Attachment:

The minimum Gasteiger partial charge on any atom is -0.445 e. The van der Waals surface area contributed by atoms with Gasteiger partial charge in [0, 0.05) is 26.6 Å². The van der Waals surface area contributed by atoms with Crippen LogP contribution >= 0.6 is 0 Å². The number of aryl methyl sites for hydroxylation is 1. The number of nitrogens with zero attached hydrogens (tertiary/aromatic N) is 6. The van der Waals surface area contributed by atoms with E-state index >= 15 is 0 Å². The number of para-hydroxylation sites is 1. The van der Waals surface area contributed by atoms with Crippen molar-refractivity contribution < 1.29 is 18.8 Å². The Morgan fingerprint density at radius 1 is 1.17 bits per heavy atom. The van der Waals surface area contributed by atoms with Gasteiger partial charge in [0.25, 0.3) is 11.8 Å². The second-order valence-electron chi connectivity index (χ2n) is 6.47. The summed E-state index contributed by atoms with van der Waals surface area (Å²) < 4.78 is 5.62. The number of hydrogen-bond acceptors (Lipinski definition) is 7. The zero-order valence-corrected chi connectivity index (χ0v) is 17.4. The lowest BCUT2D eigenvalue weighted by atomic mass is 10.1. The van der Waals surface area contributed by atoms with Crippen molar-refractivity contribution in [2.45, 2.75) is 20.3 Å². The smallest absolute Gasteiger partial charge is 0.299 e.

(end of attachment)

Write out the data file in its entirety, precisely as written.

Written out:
The minimum Gasteiger partial charge on any atom is -0.445 e. The van der Waals surface area contributed by atoms with Gasteiger partial charge in [0, 0.05) is 26.6 Å². The van der Waals surface area contributed by atoms with Crippen LogP contribution >= 0.6 is 0 Å². The number of aryl methyl sites for hydroxylation is 1. The number of nitrogens with zero attached hydrogens (tertiary/aromatic N) is 6. The van der Waals surface area contributed by atoms with E-state index >= 15 is 0 Å². The number of para-hydroxylation sites is 1. The van der Waals surface area contributed by atoms with Crippen molar-refractivity contribution < 1.29 is 18.8 Å². The Morgan fingerprint density at radius 1 is 1.17 bits per heavy atom. The van der Waals surface area contributed by atoms with Gasteiger partial charge in [0.25, 0.3) is 11.8 Å². The second-order valence-electron chi connectivity index (χ2n) is 6.47. The summed E-state index contributed by atoms with van der Waals surface area (Å²) < 4.78 is 5.62. The number of hydrogen-bond acceptors (Lipinski definition) is 7. The zero-order valence-corrected chi connectivity index (χ0v) is 17.4. The lowest BCUT2D eigenvalue weighted by atomic mass is 10.1. The van der Waals surface area contributed by atoms with Crippen molar-refractivity contribution in [2.45, 2.75) is 20.3 Å². The smallest absolute Gasteiger partial charge is 0.299 e.